Last Thursday, Council adopted its draft Annual Plan 2023-24, and we’re now seeking feedback from the community. The draft Plan proposes an average districtwide rates increase of 11%, impacting urban and rural properties slightly differently due to the way water services and roading costs are weighted.
There is no doubt that 11% is a big number on top of the rates position we currently have in Central Hawke’s Bay. And at a time when inflation, interest rates and the overall cost of living are adding to the stress for all households and businesses. Cyclone Gabrielle picked an inconvenient moment to arrive!
That’s why we’ve have taken a “cut our cloth” approach to this Annual Plan, focusing on what is important to our community as we rebuild and recover from Cyclone Gabrielle. It has taken the whole team to push, pull, cut, challenge, poke and prod the resulting budget. This is where your elected representatives on Council do some of the most important heavy lifting to try and get the best for ratepayers that we can. Not everyone has time to go back and watch an online Council meeting so I’m going to give you a flavour of the discussion round the table before we adopted our draft Annual Plan. This was the latest in a long series of discussions, both before and after Cyclone Gabrielle.
Repairing our battered roads is going to be a huge part of our recovery. It’s also a key area of focus in our Annual Plan and in the engagement survey which you’ll find from the link on our website, chbdc.govt.nz. Councillor Muggeridge championed more use of reserves to co-fund these repairs and minimise the rating impact. We’ve included this in the plan – but noting that we never know when the next event is coming along and we can’t empty the coffers completely.
Councillors Greer and Aitken also considered the timeframe of the roading programme - could this be extended to a 5-year rather than a 3-year programme, easing pressure on ratepayers? We decided to leave it at three years as we think there is relative urgency and extending it to five could create angst over an even longer period of time!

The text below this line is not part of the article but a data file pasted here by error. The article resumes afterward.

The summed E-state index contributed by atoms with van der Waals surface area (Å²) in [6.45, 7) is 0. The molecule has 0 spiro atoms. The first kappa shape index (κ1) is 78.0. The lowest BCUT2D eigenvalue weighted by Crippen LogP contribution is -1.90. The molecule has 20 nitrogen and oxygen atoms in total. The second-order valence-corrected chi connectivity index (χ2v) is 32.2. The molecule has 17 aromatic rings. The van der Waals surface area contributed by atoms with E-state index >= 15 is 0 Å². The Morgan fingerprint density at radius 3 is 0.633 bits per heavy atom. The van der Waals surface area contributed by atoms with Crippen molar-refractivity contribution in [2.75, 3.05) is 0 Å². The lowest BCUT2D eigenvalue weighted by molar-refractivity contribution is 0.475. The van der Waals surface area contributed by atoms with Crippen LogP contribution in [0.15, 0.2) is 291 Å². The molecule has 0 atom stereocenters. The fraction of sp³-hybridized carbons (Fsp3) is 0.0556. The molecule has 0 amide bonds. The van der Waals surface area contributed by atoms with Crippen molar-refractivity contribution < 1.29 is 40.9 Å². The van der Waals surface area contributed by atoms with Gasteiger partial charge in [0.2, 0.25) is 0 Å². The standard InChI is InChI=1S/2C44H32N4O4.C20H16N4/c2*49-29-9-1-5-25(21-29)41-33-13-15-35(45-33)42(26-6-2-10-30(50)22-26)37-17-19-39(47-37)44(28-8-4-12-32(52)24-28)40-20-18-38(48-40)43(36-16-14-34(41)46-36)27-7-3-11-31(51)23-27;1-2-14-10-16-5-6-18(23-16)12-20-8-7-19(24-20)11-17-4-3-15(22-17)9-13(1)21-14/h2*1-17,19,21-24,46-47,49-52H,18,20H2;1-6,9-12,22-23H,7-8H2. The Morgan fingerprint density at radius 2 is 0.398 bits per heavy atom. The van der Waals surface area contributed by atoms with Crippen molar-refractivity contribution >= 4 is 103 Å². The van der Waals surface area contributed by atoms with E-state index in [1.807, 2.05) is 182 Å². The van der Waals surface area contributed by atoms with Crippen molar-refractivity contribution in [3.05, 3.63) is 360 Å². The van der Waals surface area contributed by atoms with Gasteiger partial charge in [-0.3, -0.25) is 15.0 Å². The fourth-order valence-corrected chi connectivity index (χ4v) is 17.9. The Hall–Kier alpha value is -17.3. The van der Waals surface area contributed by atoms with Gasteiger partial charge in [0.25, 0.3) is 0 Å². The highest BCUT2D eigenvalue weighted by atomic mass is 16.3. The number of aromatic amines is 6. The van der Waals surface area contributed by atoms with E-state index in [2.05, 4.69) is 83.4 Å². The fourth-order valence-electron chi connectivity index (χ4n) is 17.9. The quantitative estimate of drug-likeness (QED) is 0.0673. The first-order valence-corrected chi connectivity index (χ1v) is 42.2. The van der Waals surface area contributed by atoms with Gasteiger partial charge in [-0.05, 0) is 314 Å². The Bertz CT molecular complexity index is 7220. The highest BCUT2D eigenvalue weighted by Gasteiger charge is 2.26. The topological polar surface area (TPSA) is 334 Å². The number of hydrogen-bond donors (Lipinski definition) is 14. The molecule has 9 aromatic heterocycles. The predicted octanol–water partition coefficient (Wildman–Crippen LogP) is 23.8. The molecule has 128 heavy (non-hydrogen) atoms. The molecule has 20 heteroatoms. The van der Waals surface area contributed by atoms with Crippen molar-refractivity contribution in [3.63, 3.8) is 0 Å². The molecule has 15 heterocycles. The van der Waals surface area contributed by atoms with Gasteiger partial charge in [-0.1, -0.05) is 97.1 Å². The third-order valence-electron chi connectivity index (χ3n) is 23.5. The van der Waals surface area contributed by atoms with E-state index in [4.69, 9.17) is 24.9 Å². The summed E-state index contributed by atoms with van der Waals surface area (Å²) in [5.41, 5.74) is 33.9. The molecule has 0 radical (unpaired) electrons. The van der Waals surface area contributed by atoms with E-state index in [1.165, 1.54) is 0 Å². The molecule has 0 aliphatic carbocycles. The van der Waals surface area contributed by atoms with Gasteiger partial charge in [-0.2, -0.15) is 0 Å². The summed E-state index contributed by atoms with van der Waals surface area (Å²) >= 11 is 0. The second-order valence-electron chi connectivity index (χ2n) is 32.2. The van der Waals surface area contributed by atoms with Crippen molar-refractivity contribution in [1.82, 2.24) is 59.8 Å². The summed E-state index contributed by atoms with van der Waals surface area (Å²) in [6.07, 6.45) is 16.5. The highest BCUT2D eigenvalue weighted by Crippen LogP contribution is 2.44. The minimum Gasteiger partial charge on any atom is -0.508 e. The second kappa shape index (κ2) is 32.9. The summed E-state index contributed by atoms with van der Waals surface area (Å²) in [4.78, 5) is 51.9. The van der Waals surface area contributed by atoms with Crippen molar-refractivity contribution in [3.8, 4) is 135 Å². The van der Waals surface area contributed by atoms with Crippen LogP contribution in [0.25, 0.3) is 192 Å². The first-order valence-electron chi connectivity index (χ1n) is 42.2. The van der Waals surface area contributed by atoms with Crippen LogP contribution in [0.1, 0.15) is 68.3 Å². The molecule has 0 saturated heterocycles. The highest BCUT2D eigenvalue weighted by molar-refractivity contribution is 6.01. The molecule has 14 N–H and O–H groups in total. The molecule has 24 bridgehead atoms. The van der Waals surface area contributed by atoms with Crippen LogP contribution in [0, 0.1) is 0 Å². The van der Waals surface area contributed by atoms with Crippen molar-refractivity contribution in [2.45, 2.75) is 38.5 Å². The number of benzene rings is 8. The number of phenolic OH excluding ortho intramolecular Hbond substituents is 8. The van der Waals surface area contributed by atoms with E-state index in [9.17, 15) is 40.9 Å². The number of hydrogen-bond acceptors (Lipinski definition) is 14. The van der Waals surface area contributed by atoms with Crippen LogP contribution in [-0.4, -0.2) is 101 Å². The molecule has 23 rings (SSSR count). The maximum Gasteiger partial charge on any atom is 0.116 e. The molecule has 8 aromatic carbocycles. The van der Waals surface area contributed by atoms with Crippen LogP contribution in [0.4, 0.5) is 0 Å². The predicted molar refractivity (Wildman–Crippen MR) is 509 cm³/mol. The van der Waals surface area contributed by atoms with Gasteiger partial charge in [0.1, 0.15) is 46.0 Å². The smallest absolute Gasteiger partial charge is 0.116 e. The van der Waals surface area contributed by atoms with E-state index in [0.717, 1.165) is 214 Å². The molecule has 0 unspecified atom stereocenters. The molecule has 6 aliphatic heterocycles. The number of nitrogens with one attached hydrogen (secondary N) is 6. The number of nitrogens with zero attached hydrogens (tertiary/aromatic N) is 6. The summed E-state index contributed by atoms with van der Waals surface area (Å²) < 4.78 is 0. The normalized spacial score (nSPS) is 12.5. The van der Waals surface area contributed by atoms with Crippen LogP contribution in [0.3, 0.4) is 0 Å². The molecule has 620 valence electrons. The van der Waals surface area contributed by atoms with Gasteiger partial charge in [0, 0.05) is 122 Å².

Councillor Taylor emphasised the need to plan for ongoing resilience in our waters infrastructure such as the Waipukurau Second Supply project, which is intended as a backup for old reservoirs that are in need of replacement. We took into consideration that ongoing three waters improvements will always be needed to meet environmental and consenting standards. Most costs in a current year come from increasing debt, so it’s crucial we align our budget with actual work so we are not over-rating compared to what we can deliver.
While considering our capital programme, the importance of our approach to stormwater management was particularly emphasised by Deputy Mayor Annand. Community recovery conversations right across the district clearly articulated priorities in both roading and stormwater resilience to get us through the coming year. This Annual Plan invests in those priorities while also considering the longer-term impacts of our decisions and also flags that we need ongoing advocacy to the National Transition Unit for support on these kinds of investments, as they strongly connect to the government’s reform programme.
Councillor Exham spoke of his concerns around housing and the wellbeing of the community, both very much part of our recovery conversations. He feels, as we all do, that delivering a realistic, affordable Annual Plan with our community firmly in mind must be our priority while we also engage with central government on other sources of funding. We are considering how other options could be used to support this work, including 'Better Off Funding' from the Three Waters reforms.
Deferring the replacement of rubbish bags with wheelie bins has been a relatively easy cost to defer. Councillor Burne referred to potential solid waste reforms being signalled by central government that may completely change our approach anyway.
Deputy Mayor Annand and Councillor Minehan outlined how they felt Councillors could best support quality engagement on the Annual Plan, acknowledging there is a shorter engagement period than usual due to change in legislation for Councils affected by Cyclone Gabrielle.
I’m very grateful to have a team of such committed, hardworking and community-focused Councillors with me at the Council table as we’ve worked through the implications of our budget for 2023-24. The Annual Plan is one of the most important documents a Council produces, and even more so in these challenging and uncertain times. We’ve removed projects, delayed work, decided not to refill some internal roles, found additional funding options and pushed pretty hard on what we can deliver. Have we got the balance right? Do you think our Annual Plan has captured the post-cyclone priorities of our district and balanced risk against our responsibilities to the community? Please let us know.
24 May 2023
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